Two Supreme Court cases, Christensen and Mead Corp., illustrate the application of this doctrine. In Mead Corp., the Supreme Court held that a tariff classification ruling by the United States Customs Service - which did not follow notice and comment - was not entitled to Chevron deference, because the statute authorizing the Customs Service to fix tariff classifications did not indicate that these classification rulings would carry the force of law; the rulings would not necessarily bind more than the parties involved, and every ruling would be subject to independent review by the Court of International Trade. Mead Corp., 533 U.S. at 231-32. However, the Court remanded the case for further proceedings to determine whether the tariff ruling was entitled to respect under Skidmore, noting that the regulatory scheme for tariffs was highly detailed and the Customs Service could bring the benefit of specialized experience. See id. at 235. In Christensen v. Harris County, the Supreme Court refused to defer to the Department of Labor’s opinion letter, which interpreted the Fair Labor Standards Act as barring employers from forcing employees to use compensatory time accrued for overtime work. 529 U.S. at 576. The Court concluded that the agency’s interpretation of the statute was unpersuasive, because both the statutory language and the regulation in question permitted compelled compensatory time. See id. at 586-88.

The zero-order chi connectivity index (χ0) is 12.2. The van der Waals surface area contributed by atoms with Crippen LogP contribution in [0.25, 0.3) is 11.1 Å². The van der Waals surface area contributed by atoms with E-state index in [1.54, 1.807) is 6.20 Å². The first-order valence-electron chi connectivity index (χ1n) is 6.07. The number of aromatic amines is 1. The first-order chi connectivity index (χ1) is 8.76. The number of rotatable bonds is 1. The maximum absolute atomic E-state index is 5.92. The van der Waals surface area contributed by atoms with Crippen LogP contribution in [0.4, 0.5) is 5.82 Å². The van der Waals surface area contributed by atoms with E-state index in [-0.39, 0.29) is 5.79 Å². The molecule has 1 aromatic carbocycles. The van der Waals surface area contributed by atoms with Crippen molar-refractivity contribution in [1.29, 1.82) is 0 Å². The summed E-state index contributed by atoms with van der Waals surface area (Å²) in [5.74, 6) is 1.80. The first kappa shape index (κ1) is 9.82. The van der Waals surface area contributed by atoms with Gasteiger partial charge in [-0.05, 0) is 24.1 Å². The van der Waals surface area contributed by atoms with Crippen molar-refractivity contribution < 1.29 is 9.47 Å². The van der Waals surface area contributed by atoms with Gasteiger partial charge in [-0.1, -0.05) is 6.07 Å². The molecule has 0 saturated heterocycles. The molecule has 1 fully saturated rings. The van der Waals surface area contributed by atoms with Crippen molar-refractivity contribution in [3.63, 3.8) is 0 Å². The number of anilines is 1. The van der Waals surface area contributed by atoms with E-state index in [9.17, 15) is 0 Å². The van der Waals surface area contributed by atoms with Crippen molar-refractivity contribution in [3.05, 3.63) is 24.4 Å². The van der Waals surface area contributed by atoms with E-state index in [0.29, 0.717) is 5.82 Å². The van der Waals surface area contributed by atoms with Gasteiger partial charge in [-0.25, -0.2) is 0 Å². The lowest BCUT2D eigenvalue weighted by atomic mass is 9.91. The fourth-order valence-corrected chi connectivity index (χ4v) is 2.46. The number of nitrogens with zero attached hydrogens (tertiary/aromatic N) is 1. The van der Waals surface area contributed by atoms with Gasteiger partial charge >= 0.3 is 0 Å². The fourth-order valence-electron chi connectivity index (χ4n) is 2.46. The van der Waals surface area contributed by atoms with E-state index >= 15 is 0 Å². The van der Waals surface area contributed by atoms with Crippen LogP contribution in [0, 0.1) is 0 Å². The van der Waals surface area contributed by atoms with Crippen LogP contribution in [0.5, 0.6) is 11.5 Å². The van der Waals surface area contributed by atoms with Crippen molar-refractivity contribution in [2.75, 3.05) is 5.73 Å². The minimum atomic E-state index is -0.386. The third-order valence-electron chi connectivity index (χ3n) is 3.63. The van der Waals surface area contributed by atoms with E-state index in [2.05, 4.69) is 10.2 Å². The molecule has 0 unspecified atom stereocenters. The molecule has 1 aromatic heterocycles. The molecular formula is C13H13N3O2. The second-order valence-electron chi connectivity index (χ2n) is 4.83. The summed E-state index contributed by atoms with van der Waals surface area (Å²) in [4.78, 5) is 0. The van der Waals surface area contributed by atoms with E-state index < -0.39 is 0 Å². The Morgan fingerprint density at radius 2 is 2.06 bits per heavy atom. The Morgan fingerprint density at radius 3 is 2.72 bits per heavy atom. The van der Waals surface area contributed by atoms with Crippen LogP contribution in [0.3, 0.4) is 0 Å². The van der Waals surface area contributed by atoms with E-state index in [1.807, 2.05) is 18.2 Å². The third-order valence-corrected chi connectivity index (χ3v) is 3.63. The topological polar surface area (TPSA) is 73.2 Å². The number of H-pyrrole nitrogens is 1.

An agency action qualifies for Chevron deference when Congress has explicitly or implicitly delegated to the agency the authority to 'fill' a statutory 'gap,' including an interpretive gap created through an ambiguity in the language of a statute's provisions. Chevron, supra, at 843-844; Mead, supra, at 226-227. The Court said in Mead that such delegation 'may be shown in a variety of ways, as by an agency's power to engage in adjudication or notice-and-comment rulemaking, or by some other indication of a comparable congressional intent.' 533 U. S., at 227 (emphasis added). The Court explicitly stated that the absence of notice-and-comment rulemaking did 'not decide the case,' for the Court has 'sometimes found reasons for Chevron deference even when no such administrative formality was required and none was afforded.' Id., at 231. And the Court repeated that it 'has recognized a variety of indicators that Congress would expect Chevron deference.' Id., at 237.